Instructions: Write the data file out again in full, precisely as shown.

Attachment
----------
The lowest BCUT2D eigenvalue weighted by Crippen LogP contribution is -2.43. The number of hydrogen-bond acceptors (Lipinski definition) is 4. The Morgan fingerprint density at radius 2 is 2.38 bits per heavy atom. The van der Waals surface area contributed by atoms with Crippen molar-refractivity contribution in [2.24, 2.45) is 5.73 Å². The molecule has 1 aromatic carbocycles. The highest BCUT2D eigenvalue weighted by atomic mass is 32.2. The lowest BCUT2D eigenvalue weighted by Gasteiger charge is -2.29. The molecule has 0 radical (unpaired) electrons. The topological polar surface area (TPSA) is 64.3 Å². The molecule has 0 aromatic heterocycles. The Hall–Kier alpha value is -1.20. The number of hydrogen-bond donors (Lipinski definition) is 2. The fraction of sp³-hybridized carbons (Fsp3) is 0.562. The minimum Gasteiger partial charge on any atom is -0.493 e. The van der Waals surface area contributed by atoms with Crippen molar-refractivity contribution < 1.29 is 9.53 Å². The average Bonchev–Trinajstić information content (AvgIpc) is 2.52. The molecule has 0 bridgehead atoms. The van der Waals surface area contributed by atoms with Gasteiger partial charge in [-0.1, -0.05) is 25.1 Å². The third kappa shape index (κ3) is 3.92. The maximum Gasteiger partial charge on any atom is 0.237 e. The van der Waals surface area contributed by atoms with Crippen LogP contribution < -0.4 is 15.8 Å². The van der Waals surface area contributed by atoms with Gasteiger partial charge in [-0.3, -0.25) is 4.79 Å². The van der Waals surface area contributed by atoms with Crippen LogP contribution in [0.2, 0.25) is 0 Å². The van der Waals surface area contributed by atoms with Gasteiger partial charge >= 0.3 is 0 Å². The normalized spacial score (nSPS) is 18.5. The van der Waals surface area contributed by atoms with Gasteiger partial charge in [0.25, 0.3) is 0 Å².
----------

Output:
The lowest BCUT2D eigenvalue weighted by Crippen LogP contribution is -2.43. The number of hydrogen-bond acceptors (Lipinski definition) is 4. The Morgan fingerprint density at radius 2 is 2.38 bits per heavy atom. The van der Waals surface area contributed by atoms with Crippen molar-refractivity contribution in [2.24, 2.45) is 5.73 Å². The molecule has 1 aromatic carbocycles. The highest BCUT2D eigenvalue weighted by atomic mass is 32.2. The lowest BCUT2D eigenvalue weighted by Gasteiger charge is -2.29. The molecule has 0 radical (unpaired) electrons. The topological polar surface area (TPSA) is 64.3 Å². The molecule has 0 aromatic heterocycles. The Hall–Kier alpha value is -1.20. The number of hydrogen-bond donors (Lipinski definition) is 2. The fraction of sp³-hybridized carbons (Fsp3) is 0.562. The minimum Gasteiger partial charge on any atom is -0.493 e. The van der Waals surface area contributed by atoms with Crippen molar-refractivity contribution < 1.29 is 9.53 Å². The average Bonchev–Trinajstić information content (AvgIpc) is 2.52. The molecule has 0 bridgehead atoms. The van der Waals surface area contributed by atoms with Gasteiger partial charge in [-0.1, -0.05) is 25.1 Å². The third kappa shape index (κ3) is 3.92. The maximum Gasteiger partial charge on any atom is 0.237 e. The van der Waals surface area contributed by atoms with Crippen LogP contribution < -0.4 is 15.8 Å². The van der Waals surface area contributed by atoms with Gasteiger partial charge in [-0.3, -0.25) is 4.79 Å². The van der Waals surface area contributed by atoms with Crippen LogP contribution in [0.2, 0.25) is 0 Å². The van der Waals surface area contributed by atoms with Gasteiger partial charge >= 0.3 is 0 Å². The normalized spacial score (nSPS) is 18.5. The van der Waals surface area contributed by atoms with Gasteiger partial charge in [0.25, 0.3) is 0 Å².